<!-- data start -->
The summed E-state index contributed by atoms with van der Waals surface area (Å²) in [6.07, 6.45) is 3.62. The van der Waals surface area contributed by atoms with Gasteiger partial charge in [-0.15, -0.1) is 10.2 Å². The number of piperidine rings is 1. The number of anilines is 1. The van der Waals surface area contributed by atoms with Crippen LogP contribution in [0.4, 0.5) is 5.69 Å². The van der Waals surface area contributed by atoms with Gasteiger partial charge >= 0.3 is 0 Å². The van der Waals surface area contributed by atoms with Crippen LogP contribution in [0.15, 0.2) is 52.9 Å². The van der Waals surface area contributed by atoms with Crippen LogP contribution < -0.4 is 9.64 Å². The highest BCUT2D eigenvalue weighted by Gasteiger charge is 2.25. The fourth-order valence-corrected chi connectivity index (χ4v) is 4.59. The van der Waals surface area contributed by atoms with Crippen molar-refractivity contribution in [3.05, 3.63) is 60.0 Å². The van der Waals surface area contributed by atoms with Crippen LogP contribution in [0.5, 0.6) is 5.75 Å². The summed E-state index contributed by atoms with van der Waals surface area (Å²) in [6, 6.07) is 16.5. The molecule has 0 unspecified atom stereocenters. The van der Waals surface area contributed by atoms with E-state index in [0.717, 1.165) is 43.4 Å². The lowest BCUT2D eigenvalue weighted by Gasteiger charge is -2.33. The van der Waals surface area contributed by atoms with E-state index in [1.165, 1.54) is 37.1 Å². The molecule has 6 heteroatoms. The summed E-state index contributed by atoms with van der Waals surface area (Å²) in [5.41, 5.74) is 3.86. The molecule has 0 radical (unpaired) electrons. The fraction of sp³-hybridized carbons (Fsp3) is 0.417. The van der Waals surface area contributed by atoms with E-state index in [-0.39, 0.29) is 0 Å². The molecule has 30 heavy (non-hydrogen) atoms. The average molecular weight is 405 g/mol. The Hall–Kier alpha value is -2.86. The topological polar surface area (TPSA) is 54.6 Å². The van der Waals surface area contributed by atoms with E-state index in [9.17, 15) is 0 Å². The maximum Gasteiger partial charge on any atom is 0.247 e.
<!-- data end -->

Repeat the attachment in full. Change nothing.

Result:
The summed E-state index contributed by atoms with van der Waals surface area (Å²) in [6.07, 6.45) is 3.62. The van der Waals surface area contributed by atoms with Gasteiger partial charge in [-0.15, -0.1) is 10.2 Å². The number of piperidine rings is 1. The number of anilines is 1. The van der Waals surface area contributed by atoms with Crippen LogP contribution in [0.4, 0.5) is 5.69 Å². The van der Waals surface area contributed by atoms with Gasteiger partial charge >= 0.3 is 0 Å². The van der Waals surface area contributed by atoms with Crippen LogP contribution in [0.15, 0.2) is 52.9 Å². The van der Waals surface area contributed by atoms with Crippen LogP contribution < -0.4 is 9.64 Å². The highest BCUT2D eigenvalue weighted by Gasteiger charge is 2.25. The fourth-order valence-corrected chi connectivity index (χ4v) is 4.59. The van der Waals surface area contributed by atoms with Crippen molar-refractivity contribution in [3.05, 3.63) is 60.0 Å². The van der Waals surface area contributed by atoms with Crippen LogP contribution in [0.5, 0.6) is 5.75 Å². The summed E-state index contributed by atoms with van der Waals surface area (Å²) in [6, 6.07) is 16.5. The molecule has 0 unspecified atom stereocenters. The van der Waals surface area contributed by atoms with E-state index in [0.717, 1.165) is 43.4 Å². The lowest BCUT2D eigenvalue weighted by Gasteiger charge is -2.33. The van der Waals surface area contributed by atoms with E-state index in [1.165, 1.54) is 37.1 Å². The molecule has 6 heteroatoms. The summed E-state index contributed by atoms with van der Waals surface area (Å²) in [5.41, 5.74) is 3.86. The molecule has 0 radical (unpaired) electrons. The fraction of sp³-hybridized carbons (Fsp3) is 0.417. The van der Waals surface area contributed by atoms with E-state index in [-0.39, 0.29) is 0 Å². The molecule has 30 heavy (non-hydrogen) atoms. The average molecular weight is 405 g/mol. The Hall–Kier alpha value is -2.86. The topological polar surface area (TPSA) is 54.6 Å². The van der Waals surface area contributed by atoms with E-state index in [9.17, 15) is 0 Å². The maximum Gasteiger partial charge on any atom is 0.247 e.